Activities for dementia patients, what happens when they are too difficult?

99% of the time dementia patients will not participate in their activities or want to continue to play, when puzzles, memory improvement games or brain exercise appear too difficult.

Some won’t even try, not because they are being stubborn, but because they do not want to fail and feel embarrassed.

Dementia and stroke patients are not always capable of verbally expressing their feelings. We must learn to hear their feelings through their body language.

These are visual signs of doubt, intimidation, frustration, inner conflict and lack of self-esteem. Learn to watch for these key signals in their body language; facial expressions, arms, legs, hands and fingers.

Frustration comes in many shapes and forms.

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I have seen frustration and when you do not or cannot fix the problem, dementia and stroke patients do not want to play the game PERIOD.
Observing their body language will give you a “heads up” on the true feelings of individual and steer off frustration.
Unfortunately, after feelings of fear and intimidation have settled in, is when we usually see and hear more extreme signs of frustration and anger.

Fear occurs when basic needs are threatened and there are many levels of fear, from mild anxiety to blind terror.

The many bodily changes caused by fear make it easy to detect, when you are aware of them.

• pinching face and arms
• scratching their head, neck, face, hands and arms
• nose twitching
• smacking, licking of lips
• unconsciously shaking their head “no” in doubt
• snapping their fingers
• covering, rubbing of eyes, ears or mouth – “I do not want to see, hear or do this”
• jerky movements, wiggling around
• tapping their feet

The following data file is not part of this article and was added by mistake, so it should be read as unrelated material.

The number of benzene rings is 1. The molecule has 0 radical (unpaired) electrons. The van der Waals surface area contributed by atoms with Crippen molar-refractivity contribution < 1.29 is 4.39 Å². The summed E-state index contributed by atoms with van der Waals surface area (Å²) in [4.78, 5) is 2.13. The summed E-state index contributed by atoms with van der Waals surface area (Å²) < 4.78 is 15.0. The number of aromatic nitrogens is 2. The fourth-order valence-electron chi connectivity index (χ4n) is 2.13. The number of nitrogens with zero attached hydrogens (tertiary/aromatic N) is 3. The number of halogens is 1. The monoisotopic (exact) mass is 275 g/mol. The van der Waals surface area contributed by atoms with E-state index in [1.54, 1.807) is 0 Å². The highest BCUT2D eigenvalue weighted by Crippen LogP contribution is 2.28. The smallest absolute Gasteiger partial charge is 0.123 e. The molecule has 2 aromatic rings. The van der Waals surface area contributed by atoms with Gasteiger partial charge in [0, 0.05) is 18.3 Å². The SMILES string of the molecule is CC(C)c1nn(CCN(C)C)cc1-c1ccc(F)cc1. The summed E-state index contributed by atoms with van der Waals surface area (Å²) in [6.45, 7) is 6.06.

• blinking their eyes
• placing their palm on the back of neck
• drumming or tapping fingers – person wants to leave; can’t quite figure it out
• sighs and grunts
• wrapping arms around their body – the person is literally holding themselves

Ask yourself these questions if and when you see signs of frustration or hear sounds of frustration.

• Are you playing activity as suggested for patient success?
• Is the activity to difficult for person?
• Is activity, theme or picture age appropriate, if not they feel humiliated.
• Is individual interested in activity, puzzle or memory game?
• Does player understand how to play match game or put the puzzle together?
Can player see pictures clearly?
• Is person close enough to table and comfortable?
• Can player reach puzzle pieces or cards easily?
• Are you playing memory or matching games at users level?
• Does the puzzle have too many pieces?
• Are puzzle pieces thin and difficult to pick up?
• Are you playing matching game with too many cards?
• Are you showing signs of frustration by sighing or lack of patience?
• Are you using the word “no”?

Anger occurs when achievement of goals are frustrated or doubtful. Signs to watch for include:

• neck or face is red or flushed
• clinched fists
• leaning forward
• disapproving frowns
• pursed lips
• clinching of jaws
• quick wide opening of hands of bewilderment
• gripping the edge of the table

Did you know elderly patients mimic our emotions?
• If we smile they are more relaxed.
• If we frown soon they will feel depressed.
• If we sigh they become nervous.
• If we become agitated because they are having difficulty, soon they will not want to do the activity.

Positive signs to look for, many you know but, I will mention them anyway.

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• Peaceful appearance while playing
• Twinkle in eyes, smiles
• Relaxed face
• Relaxed mouth
• Hands have become more relaxed
• Movements are smoother and quicker
• Entire body appears relaxed
• Shoulders relaxed, not tensed upward
• Participation
• More focused

 

Working with dementia and stroke patients we must learn:

• how to observe their facial expressions
• how to listen
• what causes frustration
• what grunts and sighs meant
• how to work slowly, speak slowly and clearly
• to visually show how or what to do
• how to put a smile on their face

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